Advanced methods in landslides research I: remote sensing and geophysics
|Convener: M. Jaboyedoff | Co-Conveners: V. Del Gaudio , G. Grandjean , J. Wasowski|
Remote sensing and geophysical surveying are potentially complementary and offer a possibility to arrange a suitable combination of applications to effectively infer and correlate surface/subsurface information. Even though these techniques have been applied in studies of landslides and unstable slopes for a few decades, it appears that their potential to provide integrated information with respect to that gained through direct, and generally more costly engineering geology investigations, has not always been fully exploited.
The progress in digital photogrammetry and cartography, in GPS surveying, in multi-temporal Synthetic Aperture Radar differential interferometry (DInSAR), the availability of high spatial resolution airborne or terrestrial LIDAR data, optical and radar satellite imagery, as well as future launches of sophisticated satellite systems (e.g. SENTINEL), hold the premise for ever increasing use of remote sensing and Earth Observation (EO) data in landslide investigations. In particular, it is expected that the exploitation of data from new radar sensors suitably integrated with GPS, laser scanner and in situ information will improve significantly our current capabilities to detect and monitor ground deformations related to slope instability phenomena. Similarly, the progress in geophysical data processing and interpretation methods and the exponential increase of power/cost ratio of computing tools, make now largely affordable frequent employment of sophisticated techniques like seismic reflection, surface waves analysis and tomography (both seismic and electrical), before generally reserved to academic communities and high-budget industrial applications.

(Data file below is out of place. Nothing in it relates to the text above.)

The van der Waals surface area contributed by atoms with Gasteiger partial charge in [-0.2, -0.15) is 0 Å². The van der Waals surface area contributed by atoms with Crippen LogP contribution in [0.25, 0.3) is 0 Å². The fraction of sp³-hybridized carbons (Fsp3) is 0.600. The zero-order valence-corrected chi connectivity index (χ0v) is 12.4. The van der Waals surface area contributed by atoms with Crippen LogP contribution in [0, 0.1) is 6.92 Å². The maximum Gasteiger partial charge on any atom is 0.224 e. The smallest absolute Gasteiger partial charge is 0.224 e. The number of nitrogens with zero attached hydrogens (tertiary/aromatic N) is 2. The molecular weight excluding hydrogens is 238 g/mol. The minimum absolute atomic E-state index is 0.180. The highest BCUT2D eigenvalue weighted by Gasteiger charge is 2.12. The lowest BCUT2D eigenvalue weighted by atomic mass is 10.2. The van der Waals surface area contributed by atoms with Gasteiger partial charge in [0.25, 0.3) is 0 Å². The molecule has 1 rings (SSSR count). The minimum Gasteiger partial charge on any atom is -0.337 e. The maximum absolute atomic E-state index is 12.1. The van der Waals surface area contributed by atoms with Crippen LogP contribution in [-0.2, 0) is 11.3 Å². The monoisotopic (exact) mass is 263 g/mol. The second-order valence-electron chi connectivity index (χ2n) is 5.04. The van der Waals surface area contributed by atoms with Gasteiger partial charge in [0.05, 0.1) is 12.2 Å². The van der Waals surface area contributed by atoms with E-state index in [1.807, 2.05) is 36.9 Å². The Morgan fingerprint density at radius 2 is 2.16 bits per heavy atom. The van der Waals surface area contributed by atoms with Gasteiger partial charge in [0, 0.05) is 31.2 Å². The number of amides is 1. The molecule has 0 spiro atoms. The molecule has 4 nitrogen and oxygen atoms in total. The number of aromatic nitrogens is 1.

This session is intended to: firstly, provide an overview of the advantages and limitations of conventional air- and space-borne EO applications, as well as of surface- and borehole-based geophysical information for landslide investigations; secondly, focus on innovative and potential applications of remote sensing and geophysical surveying for improved landslide and unstable slope assessments; thirdly, focus on data integration issues and development of cross-validation methods needed to exploit most profitably ground, air and EO data.